2011 GSA Annual Meeting in Minneapolis (912 October 2011)
Paper No. 97-8
Presentation Time: 9:00 AM-6:00 PM


KIRKBY, Kent, Department of Earth Sciences, University of Minnesota, 310 Pillsbury Drive SE, Minneapolis, MN 55455-0219, kirkby@umn.edu

A fundamental discrepancy exists between how geoscientists teach sample identification and how they do it themselves. Instructors typically teach identification as a step-by-step checking of multiple properties to identify an unknown sample. In reality, experienced geoscientists rely on pattern recognition for most identification. They recognize samples by sight and only occasionally check key properties to distinguish between alternatives culled down by pattern recognition.

Until recently, pattern recognition only came with experience. Consequently, beginning students learned to identify samples by properties until they accumulated enough familiarity with earth materials to use pattern recognition. For many students this is a slow painful process that served as an inadvertent gatekeeper to earth science fields. Sample identification, with all its boring connotations, became synonymous with earth science and undoubtedly discouraged many promising students from considering the discipline.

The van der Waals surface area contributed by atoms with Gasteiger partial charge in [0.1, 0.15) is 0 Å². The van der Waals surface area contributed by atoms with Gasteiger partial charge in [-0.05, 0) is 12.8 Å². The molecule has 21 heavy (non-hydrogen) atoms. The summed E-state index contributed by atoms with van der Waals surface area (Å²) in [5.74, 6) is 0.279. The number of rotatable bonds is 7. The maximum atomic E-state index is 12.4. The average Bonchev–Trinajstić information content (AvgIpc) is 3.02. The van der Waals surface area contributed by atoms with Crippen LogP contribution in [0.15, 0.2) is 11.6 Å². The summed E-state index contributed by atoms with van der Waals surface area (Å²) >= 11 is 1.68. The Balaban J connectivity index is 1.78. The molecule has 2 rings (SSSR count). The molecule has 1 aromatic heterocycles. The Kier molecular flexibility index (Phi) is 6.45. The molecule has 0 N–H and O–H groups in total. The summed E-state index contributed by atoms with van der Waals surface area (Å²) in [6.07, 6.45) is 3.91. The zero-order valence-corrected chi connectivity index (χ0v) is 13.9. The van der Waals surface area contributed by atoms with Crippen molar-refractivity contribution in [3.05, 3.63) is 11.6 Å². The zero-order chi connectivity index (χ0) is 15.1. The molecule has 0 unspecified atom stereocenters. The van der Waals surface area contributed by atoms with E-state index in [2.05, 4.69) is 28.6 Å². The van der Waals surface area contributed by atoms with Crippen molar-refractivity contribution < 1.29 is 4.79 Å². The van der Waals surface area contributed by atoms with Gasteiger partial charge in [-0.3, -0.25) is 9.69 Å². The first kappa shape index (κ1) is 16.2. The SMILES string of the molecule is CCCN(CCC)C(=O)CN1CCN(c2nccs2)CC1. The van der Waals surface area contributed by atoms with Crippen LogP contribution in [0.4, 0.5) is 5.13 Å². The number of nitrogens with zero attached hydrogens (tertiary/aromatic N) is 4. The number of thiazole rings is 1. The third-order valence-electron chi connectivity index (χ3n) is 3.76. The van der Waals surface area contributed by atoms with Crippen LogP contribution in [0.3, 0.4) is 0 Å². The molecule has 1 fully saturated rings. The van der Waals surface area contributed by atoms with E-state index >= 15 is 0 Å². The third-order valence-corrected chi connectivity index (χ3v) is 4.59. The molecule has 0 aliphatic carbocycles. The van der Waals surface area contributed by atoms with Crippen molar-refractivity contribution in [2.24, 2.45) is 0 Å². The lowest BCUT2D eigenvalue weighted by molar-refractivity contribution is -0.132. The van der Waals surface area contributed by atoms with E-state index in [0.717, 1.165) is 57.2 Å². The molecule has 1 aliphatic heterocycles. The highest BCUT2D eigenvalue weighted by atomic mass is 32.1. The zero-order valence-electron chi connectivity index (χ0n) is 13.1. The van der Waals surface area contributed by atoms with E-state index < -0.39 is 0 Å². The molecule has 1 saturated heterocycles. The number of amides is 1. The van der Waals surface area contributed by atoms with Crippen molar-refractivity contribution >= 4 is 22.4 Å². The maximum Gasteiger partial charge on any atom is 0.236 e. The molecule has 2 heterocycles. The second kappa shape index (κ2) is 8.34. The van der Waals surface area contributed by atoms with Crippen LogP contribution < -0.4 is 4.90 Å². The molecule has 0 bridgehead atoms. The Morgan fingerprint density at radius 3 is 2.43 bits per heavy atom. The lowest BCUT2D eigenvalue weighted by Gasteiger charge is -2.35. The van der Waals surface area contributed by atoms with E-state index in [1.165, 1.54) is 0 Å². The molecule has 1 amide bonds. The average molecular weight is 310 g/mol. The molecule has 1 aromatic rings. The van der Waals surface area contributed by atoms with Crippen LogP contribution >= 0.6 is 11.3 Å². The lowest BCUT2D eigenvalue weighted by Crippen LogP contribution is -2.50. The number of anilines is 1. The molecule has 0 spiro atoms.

Now, scanning technologies, such as linear bar codes, 2D barcodes, and radio-frequency identification (RFID), provide ways to circumvent this hurdle, allowing students to practice pattern recognition even before they begin to check properties. More importantly, scanning systems allow students to select a physical sample and link it to web page content about its origin and geologic setting, or its social, historical and economic relevance. With scanning systems, students are not dependent on instructors for clarification or confirmation. Giving students control over, and responsibility for, their learning is a powerful pedagogical tool. On pre-instruction and post-instruction tests, providing content about samples' social and economic uses increased students’ ability to identify samples even though they spent less class time on identification. Using scanning technologies to practice pattern recognition further improved students’ performance. These methods represent the first transformative change in how geoscientists have taught introductory sample identification since the 1800’s.

2011 GSA Annual Meeting in Minneapolis (912 October 2011)
General Information for this Meeting
Session No. 97--Booth# 60
Geoscience Education (Posters) II
Minneapolis Convention Center: Hall C
9:00 AM-6:00 PM, Monday, 10 October 2011

Geological Society of America Abstracts with Programs, Vol. 43, No. 5, p. 254

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